Willow Creek: Hoodoos, Fossil Oysters, and Petrified Tree
Hoodoos are strangely shaped pillars of
rock that are produced through erosion by water, wind, and frost.
They are common in Alberta's
badlands, and those at the Hoodoo
Recreational Area are large, accessible, and famous enough to represent
Alberta on a special series of twenty-five coins. Across Willow
Creek from these hoodoos are fossil oyster beds and petrified tree
stumps that reflect the high and low water levels of the Bearpaw Sea,
the last ancient sea that once submerged much of Alberta.
Hoodoos form where there is a hard
"caprock" which shelters the softer rocks beneath it from
erosion. As the soft rocks surrounding the protected sediments
erode away, a free-standing pillar is formed. Gradually, however,
rain will undermine the caprock which topples over and exposes the
softer sediments beneath. Without its protective cap, the hoodoo
pillar will rapidly disappear. Hoodoos evolve as fast as one
centimetre per year on some faces, and are very fragile.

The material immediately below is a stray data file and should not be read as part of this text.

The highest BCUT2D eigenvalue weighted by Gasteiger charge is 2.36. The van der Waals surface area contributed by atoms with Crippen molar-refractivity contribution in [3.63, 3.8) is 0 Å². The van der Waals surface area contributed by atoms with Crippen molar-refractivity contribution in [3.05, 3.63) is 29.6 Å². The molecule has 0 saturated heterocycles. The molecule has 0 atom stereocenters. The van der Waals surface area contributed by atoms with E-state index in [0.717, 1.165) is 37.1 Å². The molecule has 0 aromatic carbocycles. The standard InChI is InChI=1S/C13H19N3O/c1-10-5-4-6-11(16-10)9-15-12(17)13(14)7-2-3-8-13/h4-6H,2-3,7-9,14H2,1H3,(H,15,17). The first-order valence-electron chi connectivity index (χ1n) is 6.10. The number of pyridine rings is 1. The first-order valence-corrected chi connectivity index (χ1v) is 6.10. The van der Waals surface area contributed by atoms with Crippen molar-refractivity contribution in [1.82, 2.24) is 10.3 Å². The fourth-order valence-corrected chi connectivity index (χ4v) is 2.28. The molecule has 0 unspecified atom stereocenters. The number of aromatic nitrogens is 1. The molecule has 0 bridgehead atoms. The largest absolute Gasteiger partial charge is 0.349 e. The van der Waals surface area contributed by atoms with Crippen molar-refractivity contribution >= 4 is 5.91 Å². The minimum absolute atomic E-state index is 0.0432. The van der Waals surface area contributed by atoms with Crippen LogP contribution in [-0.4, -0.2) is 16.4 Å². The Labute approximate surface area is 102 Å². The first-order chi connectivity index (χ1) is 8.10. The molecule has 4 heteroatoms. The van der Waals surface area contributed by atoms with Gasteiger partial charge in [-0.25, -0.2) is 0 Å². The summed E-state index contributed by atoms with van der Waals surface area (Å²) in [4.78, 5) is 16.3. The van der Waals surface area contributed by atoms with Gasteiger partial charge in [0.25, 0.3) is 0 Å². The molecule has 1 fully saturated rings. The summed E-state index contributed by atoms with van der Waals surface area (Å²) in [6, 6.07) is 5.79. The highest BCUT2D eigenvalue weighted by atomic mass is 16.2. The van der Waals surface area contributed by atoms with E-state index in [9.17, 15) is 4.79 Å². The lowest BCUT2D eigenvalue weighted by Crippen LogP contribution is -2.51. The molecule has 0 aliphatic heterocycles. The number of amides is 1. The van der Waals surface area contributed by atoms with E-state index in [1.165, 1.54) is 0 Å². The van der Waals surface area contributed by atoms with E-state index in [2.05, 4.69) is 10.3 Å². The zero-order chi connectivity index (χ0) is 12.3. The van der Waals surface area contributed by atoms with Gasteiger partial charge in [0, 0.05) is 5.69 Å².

Hoodoos at this site show three layers --
base, pillar, and caprock -- that were all deposited during the Upper
Cretaceous Period, between 75 and 70 million years ago. The base
is red-brown marine shale of the Bearpaw Formation, which was laid down
in the inland Bearpaw Sea. The pillar and caprock are sand and
clay of the Horseshoe Canyon Formation. They were deposited along the
shoreline in deltas and tidal-flats and by rivers that flowed across
this area as the sea shallowed. The caprock contains nearly 40 per
cent calcite cement and is therefore more resistant to erosion than the
pillar. This hoodoo group consists of 8 to 10 columns ranging in
height from one to three metres.
Willow Creek from the hoodoos is another section of the Horseshoe Canyon
Formation. A scramble across the creek and a 100-metre climb up
the slope will bring you to these rocks. Exposed here is a
two-metre thick bed of fossilized oyster shells. These shells were
broken by storms and washed on to the shore as the Bearpaw Sea deepened
briefly and spilled over the delta and tidal-flats. Going farther
up the slope, you will see that the oysters are covered by layers of sandstone,
shale, and coal. These represent another lowering of the sea level
and the resulting influx of river sediments and decaying swamp
vegetation that slowly engulfed and buried the oyster shell
fragments. The shale and coal contain large, petrified tree
stumps, some still in the same position that they grew, some 70 million
years ago. Many geologists believe that these trees were drowned
by a quick rise in the sea and were preserved in place.
Reprinted with permission from A Traveller's Guide to Geological
Wonders in Alberta by Ron Mussieux and Marilyn Nelson, with permission
by the authors and the Provincial Museum of Alberta.